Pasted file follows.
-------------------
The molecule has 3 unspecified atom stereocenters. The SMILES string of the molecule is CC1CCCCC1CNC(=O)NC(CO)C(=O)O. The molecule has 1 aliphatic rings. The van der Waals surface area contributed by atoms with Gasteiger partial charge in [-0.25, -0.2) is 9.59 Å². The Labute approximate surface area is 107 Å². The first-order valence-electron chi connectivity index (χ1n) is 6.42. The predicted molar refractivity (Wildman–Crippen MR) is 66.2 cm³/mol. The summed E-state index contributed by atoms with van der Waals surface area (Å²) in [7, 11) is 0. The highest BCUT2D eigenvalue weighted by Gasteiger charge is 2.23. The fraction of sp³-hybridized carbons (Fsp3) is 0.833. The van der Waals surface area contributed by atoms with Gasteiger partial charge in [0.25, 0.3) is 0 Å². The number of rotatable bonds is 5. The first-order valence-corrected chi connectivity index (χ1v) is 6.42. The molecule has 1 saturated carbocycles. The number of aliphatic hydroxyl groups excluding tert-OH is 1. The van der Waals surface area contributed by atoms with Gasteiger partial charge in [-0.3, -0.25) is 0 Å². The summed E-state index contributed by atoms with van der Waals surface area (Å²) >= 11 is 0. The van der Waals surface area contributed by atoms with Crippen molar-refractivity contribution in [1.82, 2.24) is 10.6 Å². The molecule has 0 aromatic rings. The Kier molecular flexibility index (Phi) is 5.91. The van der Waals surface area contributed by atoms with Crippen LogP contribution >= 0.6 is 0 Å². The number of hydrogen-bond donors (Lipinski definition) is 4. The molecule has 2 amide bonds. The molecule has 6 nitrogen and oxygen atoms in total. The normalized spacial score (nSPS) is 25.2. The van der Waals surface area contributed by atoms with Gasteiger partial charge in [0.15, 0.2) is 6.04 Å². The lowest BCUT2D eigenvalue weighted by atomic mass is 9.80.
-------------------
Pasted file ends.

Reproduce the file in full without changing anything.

The molecule has 3 unspecified atom stereocenters. The SMILES string of the molecule is CC1CCCCC1CNC(=O)NC(CO)C(=O)O. The molecule has 1 aliphatic rings. The van der Waals surface area contributed by atoms with Gasteiger partial charge in [-0.25, -0.2) is 9.59 Å². The Labute approximate surface area is 107 Å². The first-order valence-electron chi connectivity index (χ1n) is 6.42. The predicted molar refractivity (Wildman–Crippen MR) is 66.2 cm³/mol. The summed E-state index contributed by atoms with van der Waals surface area (Å²) in [7, 11) is 0. The highest BCUT2D eigenvalue weighted by Gasteiger charge is 2.23. The fraction of sp³-hybridized carbons (Fsp3) is 0.833. The van der Waals surface area contributed by atoms with Gasteiger partial charge in [0.25, 0.3) is 0 Å². The number of rotatable bonds is 5. The first-order valence-corrected chi connectivity index (χ1v) is 6.42. The molecule has 1 saturated carbocycles. The number of aliphatic hydroxyl groups excluding tert-OH is 1. The van der Waals surface area contributed by atoms with Gasteiger partial charge in [-0.3, -0.25) is 0 Å². The summed E-state index contributed by atoms with van der Waals surface area (Å²) >= 11 is 0. The van der Waals surface area contributed by atoms with Crippen molar-refractivity contribution in [1.82, 2.24) is 10.6 Å². The molecule has 0 aromatic rings. The Kier molecular flexibility index (Phi) is 5.91. The van der Waals surface area contributed by atoms with Crippen LogP contribution >= 0.6 is 0 Å². The number of hydrogen-bond donors (Lipinski definition) is 4. The molecule has 2 amide bonds. The molecule has 6 nitrogen and oxygen atoms in total. The normalized spacial score (nSPS) is 25.2. The van der Waals surface area contributed by atoms with Gasteiger partial charge in [0.15, 0.2) is 6.04 Å². The lowest BCUT2D eigenvalue weighted by atomic mass is 9.80.